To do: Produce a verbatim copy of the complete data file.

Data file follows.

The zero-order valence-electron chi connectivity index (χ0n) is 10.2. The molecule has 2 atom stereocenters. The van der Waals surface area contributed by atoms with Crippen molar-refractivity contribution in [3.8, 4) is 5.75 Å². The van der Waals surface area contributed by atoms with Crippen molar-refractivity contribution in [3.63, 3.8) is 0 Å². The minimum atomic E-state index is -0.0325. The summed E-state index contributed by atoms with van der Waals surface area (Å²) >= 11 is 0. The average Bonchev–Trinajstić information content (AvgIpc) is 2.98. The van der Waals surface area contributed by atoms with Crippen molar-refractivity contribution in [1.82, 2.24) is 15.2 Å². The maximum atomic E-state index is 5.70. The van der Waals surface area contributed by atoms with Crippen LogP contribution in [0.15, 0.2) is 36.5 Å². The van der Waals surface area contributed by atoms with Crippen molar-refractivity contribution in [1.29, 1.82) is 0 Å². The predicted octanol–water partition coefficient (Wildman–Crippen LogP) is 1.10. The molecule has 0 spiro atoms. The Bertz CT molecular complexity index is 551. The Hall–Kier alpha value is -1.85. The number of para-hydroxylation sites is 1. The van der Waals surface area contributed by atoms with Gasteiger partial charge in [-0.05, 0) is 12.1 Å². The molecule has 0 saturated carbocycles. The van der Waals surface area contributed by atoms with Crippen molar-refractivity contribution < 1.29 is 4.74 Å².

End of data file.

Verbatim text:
The zero-order valence-electron chi connectivity index (χ0n) is 10.2. The molecule has 2 atom stereocenters. The van der Waals surface area contributed by atoms with Crippen molar-refractivity contribution in [3.8, 4) is 5.75 Å². The van der Waals surface area contributed by atoms with Crippen molar-refractivity contribution in [3.63, 3.8) is 0 Å². The minimum atomic E-state index is -0.0325. The summed E-state index contributed by atoms with van der Waals surface area (Å²) >= 11 is 0. The average Bonchev–Trinajstić information content (AvgIpc) is 2.98. The van der Waals surface area contributed by atoms with Crippen molar-refractivity contribution in [1.82, 2.24) is 15.2 Å². The maximum atomic E-state index is 5.70. The van der Waals surface area contributed by atoms with Crippen LogP contribution in [0.15, 0.2) is 36.5 Å². The van der Waals surface area contributed by atoms with Crippen molar-refractivity contribution in [1.29, 1.82) is 0 Å². The predicted octanol–water partition coefficient (Wildman–Crippen LogP) is 1.10. The molecule has 0 spiro atoms. The Bertz CT molecular complexity index is 551. The Hall–Kier alpha value is -1.85. The number of para-hydroxylation sites is 1. The van der Waals surface area contributed by atoms with Gasteiger partial charge in [-0.05, 0) is 12.1 Å². The molecule has 0 saturated carbocycles. The van der Waals surface area contributed by atoms with Crippen molar-refractivity contribution < 1.29 is 4.74 Å².